“You can’t blame buildings”: A manor house with a dark past

The castle of the Keglević in Lobor, Croatia (pictured) , is some three hundred years old. It was the manor house of a prominent family, but was abandoned by the early 20th century. The Keglević family – of Croatian Hungarian nobility – had some association with Vienna’s musical culture in the era of Beethoven and Schubert (one family member has a Beethoven sonata dedicated to her, another wrote music published by Diabelli).

According to its website, the castle was used as hospital from 1920 until 1923, being then staffed by Russian doctors, who had been captured at the Eastern front in the First Word War.

Today, with new annexes added, it is a home for mentally ill adults. Successfully repurposed, as one likes to see with older buildings, the website of the home give a brief mention to the history of the castle. In the 1930s, the building was run by a religious charity, and was used as a poorhouse (ubožnicu). During the Second World War, the website tells us, it “continued its function”.

Unfortunately, its function during the Second World War was radically different. The castle was converted into an Ustasa concentration camp, one specifically for Jewish and Serbian women and children.

The camp was run by two Volksdeutsche brothers Karl and Valdemar Heger – apparently watchmakers by profession – and most of the guards were also Volksdeutsche gendarmes. “Sadistic treatment, including rape, was meted out to the women and children.[1] According to the American Holocaust museum;

“Of the approximately 2,000 women and children who were imprisoned at one time in the camp, probably 200 died. Most died from typhoid, and others from illness caused by the depleted food supplies, mistreatment by guards, and the indescribably unhygienic conditions, due principally to the extreme overcrowding in the barracks, which were completely lacking in sanitation facilities.”[2]

The camp and its function was not a secret in its day; on the contrary, the Jewish community of Zagreb sent materials to the prisoners (typically stolen by the guards) and even had a representative visit the premises. The camp operated in 1941 and 1942. An auxiliary camp was built to ease overcrowding. Some of the prisoners were sent on to the notorious Jasenovac complex; other children were transferred to other camps or hospitals, which may have saved their lives. In August 1942, the remaining women and children were given over to Nazi custody, and sent to Auschwitz. None survived.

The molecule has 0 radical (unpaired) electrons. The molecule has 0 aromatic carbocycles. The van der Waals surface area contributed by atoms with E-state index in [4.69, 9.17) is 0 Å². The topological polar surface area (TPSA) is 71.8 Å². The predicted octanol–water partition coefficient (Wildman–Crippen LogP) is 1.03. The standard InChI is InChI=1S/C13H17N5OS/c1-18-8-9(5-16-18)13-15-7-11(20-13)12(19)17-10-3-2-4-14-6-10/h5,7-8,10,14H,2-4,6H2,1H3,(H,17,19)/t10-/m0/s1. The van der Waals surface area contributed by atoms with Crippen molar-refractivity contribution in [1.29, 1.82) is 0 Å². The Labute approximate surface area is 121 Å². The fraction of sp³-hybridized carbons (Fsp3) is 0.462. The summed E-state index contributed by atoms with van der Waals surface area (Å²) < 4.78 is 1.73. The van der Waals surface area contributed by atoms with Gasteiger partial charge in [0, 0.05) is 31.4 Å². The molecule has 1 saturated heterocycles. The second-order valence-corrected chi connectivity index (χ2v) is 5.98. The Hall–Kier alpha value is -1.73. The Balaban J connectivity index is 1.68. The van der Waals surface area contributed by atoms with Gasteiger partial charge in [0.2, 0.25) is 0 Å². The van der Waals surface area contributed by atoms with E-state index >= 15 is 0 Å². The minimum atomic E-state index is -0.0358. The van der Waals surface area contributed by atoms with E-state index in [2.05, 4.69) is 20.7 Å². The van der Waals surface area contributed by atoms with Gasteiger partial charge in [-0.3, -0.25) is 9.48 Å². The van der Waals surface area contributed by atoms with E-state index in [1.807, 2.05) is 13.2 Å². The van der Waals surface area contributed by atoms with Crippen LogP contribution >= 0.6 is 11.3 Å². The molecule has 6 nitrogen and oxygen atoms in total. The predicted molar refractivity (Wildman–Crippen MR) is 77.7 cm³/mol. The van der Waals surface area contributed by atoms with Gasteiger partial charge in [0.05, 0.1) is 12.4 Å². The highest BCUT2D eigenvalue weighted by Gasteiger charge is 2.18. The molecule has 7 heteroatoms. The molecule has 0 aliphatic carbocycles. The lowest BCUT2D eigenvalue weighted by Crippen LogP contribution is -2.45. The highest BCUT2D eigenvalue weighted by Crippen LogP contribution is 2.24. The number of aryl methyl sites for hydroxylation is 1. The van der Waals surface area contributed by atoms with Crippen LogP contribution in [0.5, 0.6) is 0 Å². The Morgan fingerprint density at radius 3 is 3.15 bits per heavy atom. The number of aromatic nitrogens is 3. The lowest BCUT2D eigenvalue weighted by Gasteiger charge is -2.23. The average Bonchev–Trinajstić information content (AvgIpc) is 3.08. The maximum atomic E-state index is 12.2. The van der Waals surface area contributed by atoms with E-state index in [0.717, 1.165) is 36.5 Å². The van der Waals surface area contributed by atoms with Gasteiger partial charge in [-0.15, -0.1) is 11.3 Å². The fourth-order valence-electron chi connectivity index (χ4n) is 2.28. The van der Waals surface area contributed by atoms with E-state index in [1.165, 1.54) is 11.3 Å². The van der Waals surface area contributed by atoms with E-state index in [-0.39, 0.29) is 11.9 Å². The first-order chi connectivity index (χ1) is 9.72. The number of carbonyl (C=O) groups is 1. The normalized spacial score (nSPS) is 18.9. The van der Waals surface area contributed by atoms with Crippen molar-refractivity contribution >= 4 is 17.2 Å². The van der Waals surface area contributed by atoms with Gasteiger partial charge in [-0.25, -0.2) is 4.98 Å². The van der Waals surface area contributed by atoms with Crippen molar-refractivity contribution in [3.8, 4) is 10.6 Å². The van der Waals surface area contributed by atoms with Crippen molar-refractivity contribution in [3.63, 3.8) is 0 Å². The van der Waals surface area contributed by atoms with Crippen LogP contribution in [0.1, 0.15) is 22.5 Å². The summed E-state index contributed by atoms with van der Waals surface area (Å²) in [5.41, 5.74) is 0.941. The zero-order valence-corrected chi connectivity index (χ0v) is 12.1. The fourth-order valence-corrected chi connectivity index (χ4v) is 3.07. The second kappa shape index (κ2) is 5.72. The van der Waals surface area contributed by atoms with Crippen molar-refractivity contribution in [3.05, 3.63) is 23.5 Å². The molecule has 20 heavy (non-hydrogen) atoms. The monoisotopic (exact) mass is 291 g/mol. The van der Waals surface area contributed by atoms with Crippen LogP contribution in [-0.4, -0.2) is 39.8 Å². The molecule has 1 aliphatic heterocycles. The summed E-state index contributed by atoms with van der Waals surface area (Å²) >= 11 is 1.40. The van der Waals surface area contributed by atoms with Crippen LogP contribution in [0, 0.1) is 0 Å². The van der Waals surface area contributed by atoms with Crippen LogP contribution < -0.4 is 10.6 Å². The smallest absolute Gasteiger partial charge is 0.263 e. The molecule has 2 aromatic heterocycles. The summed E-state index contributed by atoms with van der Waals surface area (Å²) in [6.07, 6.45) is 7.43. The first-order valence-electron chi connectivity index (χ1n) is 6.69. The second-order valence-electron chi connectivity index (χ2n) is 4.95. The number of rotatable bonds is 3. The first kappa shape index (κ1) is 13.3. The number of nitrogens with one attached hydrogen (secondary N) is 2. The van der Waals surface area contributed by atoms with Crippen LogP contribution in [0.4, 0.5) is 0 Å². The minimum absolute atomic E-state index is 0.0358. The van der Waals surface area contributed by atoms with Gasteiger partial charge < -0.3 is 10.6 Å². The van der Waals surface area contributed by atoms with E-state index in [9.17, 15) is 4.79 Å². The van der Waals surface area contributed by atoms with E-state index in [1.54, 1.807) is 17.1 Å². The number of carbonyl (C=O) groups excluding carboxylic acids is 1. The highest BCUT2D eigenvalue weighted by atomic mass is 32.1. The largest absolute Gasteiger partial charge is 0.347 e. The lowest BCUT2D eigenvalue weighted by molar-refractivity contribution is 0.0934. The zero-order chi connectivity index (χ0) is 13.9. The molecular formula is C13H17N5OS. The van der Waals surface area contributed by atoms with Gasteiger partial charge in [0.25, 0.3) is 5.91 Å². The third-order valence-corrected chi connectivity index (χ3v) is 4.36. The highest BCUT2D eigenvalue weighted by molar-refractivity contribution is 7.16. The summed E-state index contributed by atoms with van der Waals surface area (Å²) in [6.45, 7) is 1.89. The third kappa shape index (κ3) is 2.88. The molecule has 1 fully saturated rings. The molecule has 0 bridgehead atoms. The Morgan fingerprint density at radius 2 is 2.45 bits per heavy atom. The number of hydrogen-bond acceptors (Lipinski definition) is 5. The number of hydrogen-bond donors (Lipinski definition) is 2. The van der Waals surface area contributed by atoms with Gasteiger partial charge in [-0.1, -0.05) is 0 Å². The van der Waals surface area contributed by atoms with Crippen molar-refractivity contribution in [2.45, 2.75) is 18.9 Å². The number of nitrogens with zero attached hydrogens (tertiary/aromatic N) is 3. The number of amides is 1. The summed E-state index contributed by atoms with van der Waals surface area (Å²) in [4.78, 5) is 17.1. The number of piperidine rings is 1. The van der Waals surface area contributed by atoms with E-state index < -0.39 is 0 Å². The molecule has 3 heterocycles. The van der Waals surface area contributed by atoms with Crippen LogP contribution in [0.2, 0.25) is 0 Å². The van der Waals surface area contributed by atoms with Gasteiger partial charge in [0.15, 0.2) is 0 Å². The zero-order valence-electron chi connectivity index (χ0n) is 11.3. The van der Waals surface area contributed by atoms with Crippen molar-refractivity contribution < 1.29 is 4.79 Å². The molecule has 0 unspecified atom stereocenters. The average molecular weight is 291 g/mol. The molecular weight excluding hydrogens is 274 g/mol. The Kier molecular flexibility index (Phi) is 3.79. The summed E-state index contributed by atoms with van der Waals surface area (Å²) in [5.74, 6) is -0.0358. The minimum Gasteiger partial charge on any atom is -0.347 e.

Should there not be some sign of acknowledgment by the present administrators of the building, which now has a positive, caring function?

A similar issue was raised, in a better know case, by the continued use of the spa hotel Vilina Vlas in Višegrad, Bosnia. The hotel was a site of multiple atrocities – most especially the rape and murder of women – during the war of 1992-95. The hotel still functions as a ‘rehabilition center’ and there is no acknowledgment, by its custodians, of the horrors that took place there.

Bilal Memišević is the only Muslim member of the regional assemble, indeed, one of the few Muslims remaining in Višegrad. In 1991, it was a two/thirds Muslim majority town, but post-Dayton it is located in the Republika Srbska. Both of his parents died in the war. He wishes acknowledgment for the suffering of his family and community, but would not want the Vilian Vlas closed down. He nonetheless considers it “a terrible kind of place”. “Rationally, you can’t blame buildings. It’s the ideology that needs to be changed. If you say we have to destroy the spa, by that logic you have to destroy half of Bosnia.”[3]

True, the town is known to readers all over the world as the site of Ivo Andric’s The Bridge of the Drina, where the history of three centuries happens around the immobile bridge as the river flows like time beneath it.

It is a dilemma. Should a hotel actually broadcast the fact that thirty years ago, it was as place of systematic rape and murder? (“How was your stay Madame? Was your bed comfortable?”)

It is somewhat easier for a psychological hospital to admit that eighty years ago it was a site of crimes against humanity, (although it has not done so). Time is a factor certainly; so many victims and perpetrators of Bosnia’s tragedy are still alive, in trauma or in denial.


Never tried for their crimes, the watchmaking bothers Heger died in 1996 and 2007 respectively, in the sleepy Austrian towns of Mariazell and Tillmitsch.

Brendan Humphreys

[1] Francine Friedman, Bread for Salt, the Jews of Bosnia and Hertzegovina, 467

[2] Lohse, Alexandra, ‘Croatia’ in Encyclopedia of Camps and Ghettos, American Holocaust Museum, Washington

[3] ”Back on the tourist trail: the hotel where women were raped and tortured”, Emma Graham-Harrison, Observer, 28 Jan, 2018